- Because all of the exercise is eccentric, the disordered collagen fibers are disproportionately broken down. If a new collagen fiber happens to be laid down in the proper direction (in line with the original, healthy fibers), it will not break down when exposed to additional eccentric exercise. But if it is a coiled mess like many of the fibers in the microscope image above, it will be broken down again
- Over time, as the eccentric load increases, more and more disordered fibers are broken down and replaced with properly-ordered fibers. Eventually, the tendon has been repaired enough to handle a return to high-level training
Scientific evidence for the actual restructuring of the collagen fibers in the Achilles tendon is only circumstantial, probably because a tendon biopsy is the last thing on the mind of anyone who’s just recovered from a multi-year bout with Achilles tendonitis. But ultrasound imaging and studies of vascular flow in the Achilles have shown strong evidence that the mechanism by which eccentric exercise works is a fundamental rearrangement of the tendon’s structure. Additionally, microdialysis of the injured area has confirmed that eccentric exercise increases collagen synthesis.
Conclusion: treating and preventing Achilles tendonitis
Although I’ve broken my promise to keep this post short, I’ll try to wrap things up briefly. As you’ve seen, the focus on eccentric movements, progressive addition of weight, and exercising into moderate pain all contribute to the ability of eccentric heel drops to heal chronic Achilles tendonitis. There are ancillary benefits too: the heel drops also stretch the calf muscles and strengthen the lower leg. Obviously, a progressive rehab protocol of eccentric heel drops should be the central part of your recovery plan if you have Achilles tendonitis. In short, the eccentric heel drop protocol is as follows:
- 3 sets of 15 eccentric straight-knee heel drops and 3×15 bent-knee heel drops over a step or ledge, starting “up” on one leg, descending slowly, and returning to the “up” position uisng the uninjured leg.
- The two exercises are to be performed twice a day, every day for twelve weeks.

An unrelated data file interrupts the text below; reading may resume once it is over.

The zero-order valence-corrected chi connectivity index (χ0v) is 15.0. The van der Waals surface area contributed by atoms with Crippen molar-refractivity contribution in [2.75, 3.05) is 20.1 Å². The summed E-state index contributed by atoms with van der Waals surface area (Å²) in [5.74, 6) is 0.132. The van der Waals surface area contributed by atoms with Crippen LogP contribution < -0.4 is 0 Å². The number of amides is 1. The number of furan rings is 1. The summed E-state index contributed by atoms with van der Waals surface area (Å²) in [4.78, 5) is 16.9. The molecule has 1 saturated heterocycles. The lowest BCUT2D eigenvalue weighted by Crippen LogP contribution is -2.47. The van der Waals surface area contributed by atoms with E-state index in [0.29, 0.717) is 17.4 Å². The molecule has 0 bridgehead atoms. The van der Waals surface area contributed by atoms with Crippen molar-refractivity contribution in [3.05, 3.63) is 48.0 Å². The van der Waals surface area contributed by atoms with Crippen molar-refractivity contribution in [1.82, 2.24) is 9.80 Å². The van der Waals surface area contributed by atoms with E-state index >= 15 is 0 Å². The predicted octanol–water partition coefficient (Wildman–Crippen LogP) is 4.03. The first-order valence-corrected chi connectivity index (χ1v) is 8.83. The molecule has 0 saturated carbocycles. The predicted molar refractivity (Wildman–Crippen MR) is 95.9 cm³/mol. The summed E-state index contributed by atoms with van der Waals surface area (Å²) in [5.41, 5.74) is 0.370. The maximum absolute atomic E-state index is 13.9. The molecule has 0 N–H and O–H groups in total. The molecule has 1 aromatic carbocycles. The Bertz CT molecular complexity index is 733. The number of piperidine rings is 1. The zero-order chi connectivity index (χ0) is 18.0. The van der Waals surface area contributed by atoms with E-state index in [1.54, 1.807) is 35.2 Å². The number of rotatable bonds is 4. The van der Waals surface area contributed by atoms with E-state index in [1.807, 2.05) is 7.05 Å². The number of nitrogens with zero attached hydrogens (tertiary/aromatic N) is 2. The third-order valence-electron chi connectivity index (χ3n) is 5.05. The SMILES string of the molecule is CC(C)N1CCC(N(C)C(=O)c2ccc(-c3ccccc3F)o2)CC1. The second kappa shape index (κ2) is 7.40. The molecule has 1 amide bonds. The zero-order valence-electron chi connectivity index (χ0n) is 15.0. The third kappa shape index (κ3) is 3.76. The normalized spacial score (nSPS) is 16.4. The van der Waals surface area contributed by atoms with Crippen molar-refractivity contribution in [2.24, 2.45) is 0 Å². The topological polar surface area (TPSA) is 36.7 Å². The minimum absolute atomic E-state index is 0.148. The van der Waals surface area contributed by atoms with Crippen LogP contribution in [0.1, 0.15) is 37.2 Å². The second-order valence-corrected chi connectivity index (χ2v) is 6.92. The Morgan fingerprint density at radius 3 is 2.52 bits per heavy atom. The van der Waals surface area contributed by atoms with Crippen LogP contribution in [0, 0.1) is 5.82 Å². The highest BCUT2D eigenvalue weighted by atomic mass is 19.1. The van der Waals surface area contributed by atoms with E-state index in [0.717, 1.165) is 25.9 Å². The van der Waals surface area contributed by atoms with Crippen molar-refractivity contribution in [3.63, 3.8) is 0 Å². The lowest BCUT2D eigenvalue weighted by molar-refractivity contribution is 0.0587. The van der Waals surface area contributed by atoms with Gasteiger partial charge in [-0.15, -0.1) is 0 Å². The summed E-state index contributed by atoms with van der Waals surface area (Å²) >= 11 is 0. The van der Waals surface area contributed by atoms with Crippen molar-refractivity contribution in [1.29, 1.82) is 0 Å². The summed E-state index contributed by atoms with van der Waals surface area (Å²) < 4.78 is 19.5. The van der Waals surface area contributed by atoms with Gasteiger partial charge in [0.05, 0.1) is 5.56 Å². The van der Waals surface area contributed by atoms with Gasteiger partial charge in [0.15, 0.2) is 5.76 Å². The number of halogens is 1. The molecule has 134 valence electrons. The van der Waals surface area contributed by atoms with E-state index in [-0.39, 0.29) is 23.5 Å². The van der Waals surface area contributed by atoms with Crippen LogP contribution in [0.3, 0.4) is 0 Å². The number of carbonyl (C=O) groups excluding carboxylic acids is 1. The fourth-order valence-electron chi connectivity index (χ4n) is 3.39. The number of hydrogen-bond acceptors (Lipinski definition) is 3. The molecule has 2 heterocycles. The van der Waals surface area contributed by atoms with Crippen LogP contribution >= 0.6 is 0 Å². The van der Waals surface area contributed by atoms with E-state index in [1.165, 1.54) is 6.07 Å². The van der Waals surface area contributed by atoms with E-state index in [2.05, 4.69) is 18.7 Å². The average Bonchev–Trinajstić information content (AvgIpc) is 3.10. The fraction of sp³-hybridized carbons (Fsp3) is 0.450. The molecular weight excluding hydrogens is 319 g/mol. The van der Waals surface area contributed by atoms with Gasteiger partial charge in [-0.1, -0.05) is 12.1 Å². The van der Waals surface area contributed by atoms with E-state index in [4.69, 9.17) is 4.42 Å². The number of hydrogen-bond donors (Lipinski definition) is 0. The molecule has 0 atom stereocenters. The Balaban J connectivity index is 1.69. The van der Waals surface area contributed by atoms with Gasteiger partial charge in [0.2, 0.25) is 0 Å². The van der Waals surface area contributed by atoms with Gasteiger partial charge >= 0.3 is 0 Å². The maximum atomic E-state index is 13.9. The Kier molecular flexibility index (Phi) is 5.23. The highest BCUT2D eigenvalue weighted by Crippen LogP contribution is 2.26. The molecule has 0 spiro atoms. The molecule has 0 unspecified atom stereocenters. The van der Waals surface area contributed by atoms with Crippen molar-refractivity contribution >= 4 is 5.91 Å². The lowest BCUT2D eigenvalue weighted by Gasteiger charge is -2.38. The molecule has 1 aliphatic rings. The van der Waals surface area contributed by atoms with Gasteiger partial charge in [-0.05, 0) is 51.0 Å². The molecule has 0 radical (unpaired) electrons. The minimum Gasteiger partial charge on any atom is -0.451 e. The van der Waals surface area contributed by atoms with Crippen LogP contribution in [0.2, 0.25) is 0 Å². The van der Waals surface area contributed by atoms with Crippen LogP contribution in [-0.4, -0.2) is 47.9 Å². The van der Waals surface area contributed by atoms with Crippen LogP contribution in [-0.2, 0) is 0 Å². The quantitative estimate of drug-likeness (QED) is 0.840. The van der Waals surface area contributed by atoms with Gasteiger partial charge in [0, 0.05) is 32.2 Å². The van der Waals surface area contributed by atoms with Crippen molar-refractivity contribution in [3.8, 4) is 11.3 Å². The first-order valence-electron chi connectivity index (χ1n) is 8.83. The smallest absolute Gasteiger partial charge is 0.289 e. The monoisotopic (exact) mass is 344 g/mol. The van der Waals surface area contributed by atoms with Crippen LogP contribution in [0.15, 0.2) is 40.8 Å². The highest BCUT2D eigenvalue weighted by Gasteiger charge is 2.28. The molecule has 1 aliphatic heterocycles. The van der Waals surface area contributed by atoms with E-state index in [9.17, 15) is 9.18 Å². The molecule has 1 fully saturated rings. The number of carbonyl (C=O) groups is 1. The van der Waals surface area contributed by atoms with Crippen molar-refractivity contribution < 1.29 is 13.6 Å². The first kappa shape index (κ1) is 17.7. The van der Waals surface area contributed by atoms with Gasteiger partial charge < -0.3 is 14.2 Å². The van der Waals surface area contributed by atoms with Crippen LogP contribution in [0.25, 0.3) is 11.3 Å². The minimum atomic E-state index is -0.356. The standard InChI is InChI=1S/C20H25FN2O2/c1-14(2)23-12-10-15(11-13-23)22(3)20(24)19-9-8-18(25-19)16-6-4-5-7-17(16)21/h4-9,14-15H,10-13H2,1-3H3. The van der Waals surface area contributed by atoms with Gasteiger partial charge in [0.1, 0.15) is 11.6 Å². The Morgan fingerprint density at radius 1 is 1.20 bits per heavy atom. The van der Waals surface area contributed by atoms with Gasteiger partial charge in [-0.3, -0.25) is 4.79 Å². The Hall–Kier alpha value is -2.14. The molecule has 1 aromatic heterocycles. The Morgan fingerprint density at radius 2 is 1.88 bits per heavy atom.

- Continue the exercise even into moderate pain, but stop if the pain becomes debilitating.
- When you are able to do all three sets without any pain, add weight using a backpack.
- Once you have recovered, continue to do eccentric heel drops several times a week as a preventative measure.
As mentioned earlier, there are other things you can do to hasten your recovery from an Achilles injury: Stretching your shins, foam rolling your calves and shins, and applying heat to your upper calves (not the tendon itself) will loosen those muscles up and improve your ankle’s range of motion. A doctor, podiatrist, or physical therapist can get you orthotics or heel lifts, which may help your condition, and can also prescribe additional rehab exercises to improve general strength and balance. Heat up the tendon with a heat pack or warm water bath before you run, and ice it afterwards.
If you’re lucky enough to have never suffered Achilles tendonitis, you can still apply many of these same principles to prevent it. Incorporating eccentric heel drops and calf and shin stretching & rolling into your daily or weekly routine might help prevent future problems. Doing a moderate amount of running in low-heeled shoes like racing flats or spikes (or even running barefoot) will allow your calf and Achilles to work through their entire range of motion. This will reduce the shock to the area at the beginning of the racing season. Far too many runners go the entire summer without running a step in anything other than their trainers, which have a 10 or 12 mm heel-to-toe drop. In the fall, they slip on racing spikes (which, because of the metal spikes in the forefoot, effectively have a negative heel-to-toe drop) for their first race and risk calf soreness and Achilles tendon injury due to the sudden overload on the lower leg. Doing a few miles of barefoot running and a few strides in spikes every week will go a long ways towards preventing these sorts of injury.
Next time, we’ll look at a similar eccentric rehab protocol for another common chronic injury: patellar tendonitis.